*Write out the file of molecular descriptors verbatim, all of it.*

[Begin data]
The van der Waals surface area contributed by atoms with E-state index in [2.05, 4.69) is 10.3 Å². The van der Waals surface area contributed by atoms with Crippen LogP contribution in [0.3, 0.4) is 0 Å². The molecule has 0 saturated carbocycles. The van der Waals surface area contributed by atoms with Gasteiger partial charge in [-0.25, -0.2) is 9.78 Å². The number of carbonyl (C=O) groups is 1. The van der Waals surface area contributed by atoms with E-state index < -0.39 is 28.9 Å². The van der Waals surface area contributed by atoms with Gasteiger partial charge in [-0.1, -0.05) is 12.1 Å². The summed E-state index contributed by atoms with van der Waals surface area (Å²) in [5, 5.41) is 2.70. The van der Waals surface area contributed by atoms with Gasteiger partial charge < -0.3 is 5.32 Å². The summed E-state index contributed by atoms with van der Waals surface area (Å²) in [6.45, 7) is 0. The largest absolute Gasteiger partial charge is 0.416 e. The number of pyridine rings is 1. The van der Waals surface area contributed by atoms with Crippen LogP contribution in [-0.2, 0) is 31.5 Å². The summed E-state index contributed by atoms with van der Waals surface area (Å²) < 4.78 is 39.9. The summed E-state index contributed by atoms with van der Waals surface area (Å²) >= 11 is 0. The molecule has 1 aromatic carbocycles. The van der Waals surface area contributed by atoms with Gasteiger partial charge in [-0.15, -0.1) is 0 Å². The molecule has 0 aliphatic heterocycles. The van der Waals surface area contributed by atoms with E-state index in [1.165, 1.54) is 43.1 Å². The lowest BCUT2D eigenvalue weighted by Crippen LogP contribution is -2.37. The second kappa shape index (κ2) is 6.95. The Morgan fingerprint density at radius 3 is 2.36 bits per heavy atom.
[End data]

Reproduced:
The van der Waals surface area contributed by atoms with E-state index in [2.05, 4.69) is 10.3 Å². The van der Waals surface area contributed by atoms with Crippen LogP contribution in [0.3, 0.4) is 0 Å². The molecule has 0 saturated carbocycles. The van der Waals surface area contributed by atoms with Gasteiger partial charge in [-0.25, -0.2) is 9.78 Å². The number of carbonyl (C=O) groups is 1. The van der Waals surface area contributed by atoms with E-state index < -0.39 is 28.9 Å². The van der Waals surface area contributed by atoms with Gasteiger partial charge in [-0.1, -0.05) is 12.1 Å². The summed E-state index contributed by atoms with van der Waals surface area (Å²) in [5, 5.41) is 2.70. The van der Waals surface area contributed by atoms with Gasteiger partial charge < -0.3 is 5.32 Å². The summed E-state index contributed by atoms with van der Waals surface area (Å²) in [6.45, 7) is 0. The largest absolute Gasteiger partial charge is 0.416 e. The number of pyridine rings is 1. The van der Waals surface area contributed by atoms with Crippen LogP contribution in [-0.2, 0) is 31.5 Å². The summed E-state index contributed by atoms with van der Waals surface area (Å²) < 4.78 is 39.9. The summed E-state index contributed by atoms with van der Waals surface area (Å²) >= 11 is 0. The molecule has 1 aromatic carbocycles. The van der Waals surface area contributed by atoms with Gasteiger partial charge in [-0.15, -0.1) is 0 Å². The molecule has 0 aliphatic heterocycles. The van der Waals surface area contributed by atoms with E-state index in [1.165, 1.54) is 43.1 Å². The lowest BCUT2D eigenvalue weighted by Crippen LogP contribution is -2.37. The second kappa shape index (κ2) is 6.95. The Morgan fingerprint density at radius 3 is 2.36 bits per heavy atom.